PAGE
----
Journal Papers Published by the Rubber Research Group
"The mechanics of frictional sliding at the elastomer / rigid surface interface"
Journal: Tire Technology International 2008, pp. 28-30
It is widely accepted that there are two principal factors commonly considered to give rise to a frictional force during the sliding of a rigid surface on a flexible elastomer. The first being due to the work of adhesion at the interface; the second to the viscoelastic energy required to deform the rubber materials. A finite element analysis (FEA) investigation into the mechanics of rubber friction is reported here. An additional third geometric factor is identified that relates just to the deformation of the rubber can also contribute to the frictional force. This entirely geometric contribution under certain conditions increases the frictional force considerably above that expected from a consideration of the interfacial friction coefficient alone. This will therefore make a significant contribution to many every day frictional sliding applications such as tyres on a road surface. This contribution is dependent on the depth of penetration of the rigid surface into the elastomer and is therefore perhaps comparable to the frictional behaviour found when wrapping a rope around a capstan.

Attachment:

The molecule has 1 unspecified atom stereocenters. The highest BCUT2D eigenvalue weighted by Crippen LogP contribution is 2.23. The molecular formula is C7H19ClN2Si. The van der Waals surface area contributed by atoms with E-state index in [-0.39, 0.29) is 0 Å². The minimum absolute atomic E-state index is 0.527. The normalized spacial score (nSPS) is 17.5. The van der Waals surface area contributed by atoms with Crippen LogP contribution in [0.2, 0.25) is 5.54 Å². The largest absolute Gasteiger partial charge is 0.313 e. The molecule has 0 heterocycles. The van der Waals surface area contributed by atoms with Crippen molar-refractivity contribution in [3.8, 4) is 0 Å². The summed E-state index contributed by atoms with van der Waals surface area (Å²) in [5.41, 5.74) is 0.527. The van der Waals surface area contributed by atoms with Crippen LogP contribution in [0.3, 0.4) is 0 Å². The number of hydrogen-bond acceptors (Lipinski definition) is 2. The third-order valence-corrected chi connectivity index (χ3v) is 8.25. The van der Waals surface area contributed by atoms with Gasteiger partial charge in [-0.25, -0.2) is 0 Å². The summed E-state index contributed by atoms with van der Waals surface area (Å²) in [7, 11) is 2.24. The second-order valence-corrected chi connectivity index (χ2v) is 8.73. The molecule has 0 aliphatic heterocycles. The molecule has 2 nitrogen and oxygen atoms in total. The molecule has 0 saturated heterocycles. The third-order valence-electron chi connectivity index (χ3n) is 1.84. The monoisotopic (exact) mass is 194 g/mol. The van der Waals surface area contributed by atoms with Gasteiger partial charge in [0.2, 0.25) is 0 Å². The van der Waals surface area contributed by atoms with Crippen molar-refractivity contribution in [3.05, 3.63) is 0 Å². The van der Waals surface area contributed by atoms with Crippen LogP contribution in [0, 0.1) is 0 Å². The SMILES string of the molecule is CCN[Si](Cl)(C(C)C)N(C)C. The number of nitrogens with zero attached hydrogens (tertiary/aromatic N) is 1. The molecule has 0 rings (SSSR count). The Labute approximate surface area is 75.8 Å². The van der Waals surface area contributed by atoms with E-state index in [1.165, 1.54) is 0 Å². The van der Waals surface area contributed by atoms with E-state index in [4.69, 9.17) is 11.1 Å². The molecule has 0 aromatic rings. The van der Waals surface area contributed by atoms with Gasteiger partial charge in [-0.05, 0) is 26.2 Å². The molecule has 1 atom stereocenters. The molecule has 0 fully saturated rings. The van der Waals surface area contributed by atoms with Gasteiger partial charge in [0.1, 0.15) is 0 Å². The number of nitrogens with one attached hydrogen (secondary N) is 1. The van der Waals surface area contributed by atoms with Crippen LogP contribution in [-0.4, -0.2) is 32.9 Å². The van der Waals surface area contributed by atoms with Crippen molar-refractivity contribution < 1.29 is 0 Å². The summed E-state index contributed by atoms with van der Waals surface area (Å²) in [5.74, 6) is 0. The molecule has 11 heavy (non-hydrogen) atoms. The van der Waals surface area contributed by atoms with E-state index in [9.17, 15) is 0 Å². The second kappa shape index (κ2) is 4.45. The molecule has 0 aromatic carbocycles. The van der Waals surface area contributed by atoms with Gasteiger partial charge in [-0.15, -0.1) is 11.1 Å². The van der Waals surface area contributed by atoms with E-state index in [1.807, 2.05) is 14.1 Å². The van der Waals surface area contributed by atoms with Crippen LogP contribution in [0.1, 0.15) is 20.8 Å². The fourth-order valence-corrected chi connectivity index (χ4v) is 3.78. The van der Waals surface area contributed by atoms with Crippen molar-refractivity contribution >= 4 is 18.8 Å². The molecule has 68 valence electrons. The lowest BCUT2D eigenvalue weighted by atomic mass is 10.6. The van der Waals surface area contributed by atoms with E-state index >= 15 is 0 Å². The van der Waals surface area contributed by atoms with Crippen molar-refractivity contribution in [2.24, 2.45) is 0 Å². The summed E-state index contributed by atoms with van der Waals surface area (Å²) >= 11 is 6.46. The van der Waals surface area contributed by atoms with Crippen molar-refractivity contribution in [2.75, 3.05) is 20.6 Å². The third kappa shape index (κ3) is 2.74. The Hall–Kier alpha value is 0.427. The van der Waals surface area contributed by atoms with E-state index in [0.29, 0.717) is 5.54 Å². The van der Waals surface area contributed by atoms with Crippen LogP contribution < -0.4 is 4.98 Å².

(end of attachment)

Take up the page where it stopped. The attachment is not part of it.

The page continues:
Related site: http://www.materials.qmul.ac.uk/rubber